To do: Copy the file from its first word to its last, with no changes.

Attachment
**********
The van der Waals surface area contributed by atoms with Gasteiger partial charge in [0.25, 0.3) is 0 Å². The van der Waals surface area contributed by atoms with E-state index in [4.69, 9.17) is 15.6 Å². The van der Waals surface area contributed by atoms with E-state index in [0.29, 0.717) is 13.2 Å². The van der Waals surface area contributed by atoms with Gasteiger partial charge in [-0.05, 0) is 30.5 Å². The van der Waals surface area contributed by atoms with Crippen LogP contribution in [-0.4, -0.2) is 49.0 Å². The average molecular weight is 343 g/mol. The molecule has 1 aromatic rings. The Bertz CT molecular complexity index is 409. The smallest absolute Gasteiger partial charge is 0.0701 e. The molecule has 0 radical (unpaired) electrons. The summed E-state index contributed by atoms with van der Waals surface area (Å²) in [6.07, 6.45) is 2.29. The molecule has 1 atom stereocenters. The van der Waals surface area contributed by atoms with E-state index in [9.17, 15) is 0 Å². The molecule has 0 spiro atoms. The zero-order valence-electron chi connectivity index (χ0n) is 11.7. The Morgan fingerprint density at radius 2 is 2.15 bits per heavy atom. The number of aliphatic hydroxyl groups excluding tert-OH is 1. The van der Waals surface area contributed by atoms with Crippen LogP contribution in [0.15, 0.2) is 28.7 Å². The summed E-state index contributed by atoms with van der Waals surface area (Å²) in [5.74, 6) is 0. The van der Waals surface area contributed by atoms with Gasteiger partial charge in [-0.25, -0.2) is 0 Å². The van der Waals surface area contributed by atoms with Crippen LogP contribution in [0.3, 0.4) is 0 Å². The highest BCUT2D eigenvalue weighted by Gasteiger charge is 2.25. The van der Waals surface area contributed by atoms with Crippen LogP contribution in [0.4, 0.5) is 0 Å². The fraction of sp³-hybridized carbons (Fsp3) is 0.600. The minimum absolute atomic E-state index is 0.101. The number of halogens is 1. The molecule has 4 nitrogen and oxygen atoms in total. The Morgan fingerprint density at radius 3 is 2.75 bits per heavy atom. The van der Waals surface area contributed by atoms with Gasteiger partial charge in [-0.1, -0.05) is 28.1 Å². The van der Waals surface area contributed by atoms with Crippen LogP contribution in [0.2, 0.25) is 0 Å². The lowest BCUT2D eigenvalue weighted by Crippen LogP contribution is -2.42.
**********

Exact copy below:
The van der Waals surface area contributed by atoms with Gasteiger partial charge in [0.25, 0.3) is 0 Å². The van der Waals surface area contributed by atoms with E-state index in [4.69, 9.17) is 15.6 Å². The van der Waals surface area contributed by atoms with E-state index in [0.29, 0.717) is 13.2 Å². The van der Waals surface area contributed by atoms with Gasteiger partial charge in [-0.05, 0) is 30.5 Å². The van der Waals surface area contributed by atoms with Crippen LogP contribution in [-0.4, -0.2) is 49.0 Å². The average molecular weight is 343 g/mol. The molecule has 1 aromatic rings. The Bertz CT molecular complexity index is 409. The smallest absolute Gasteiger partial charge is 0.0701 e. The molecule has 0 radical (unpaired) electrons. The summed E-state index contributed by atoms with van der Waals surface area (Å²) in [6.07, 6.45) is 2.29. The molecule has 1 atom stereocenters. The van der Waals surface area contributed by atoms with E-state index in [9.17, 15) is 0 Å². The molecule has 0 spiro atoms. The zero-order valence-electron chi connectivity index (χ0n) is 11.7. The Morgan fingerprint density at radius 2 is 2.15 bits per heavy atom. The number of aliphatic hydroxyl groups excluding tert-OH is 1. The van der Waals surface area contributed by atoms with Crippen LogP contribution in [0.15, 0.2) is 28.7 Å². The summed E-state index contributed by atoms with van der Waals surface area (Å²) in [5.74, 6) is 0. The van der Waals surface area contributed by atoms with Gasteiger partial charge in [-0.25, -0.2) is 0 Å². The van der Waals surface area contributed by atoms with Crippen LogP contribution in [0.3, 0.4) is 0 Å². The highest BCUT2D eigenvalue weighted by Gasteiger charge is 2.25. The van der Waals surface area contributed by atoms with Crippen LogP contribution in [0.4, 0.5) is 0 Å². The fraction of sp³-hybridized carbons (Fsp3) is 0.600. The minimum absolute atomic E-state index is 0.101. The number of halogens is 1. The molecule has 4 nitrogen and oxygen atoms in total. The Morgan fingerprint density at radius 3 is 2.75 bits per heavy atom. The van der Waals surface area contributed by atoms with Gasteiger partial charge in [-0.1, -0.05) is 28.1 Å². The van der Waals surface area contributed by atoms with Crippen LogP contribution in [0.2, 0.25) is 0 Å². The lowest BCUT2D eigenvalue weighted by Crippen LogP contribution is -2.42.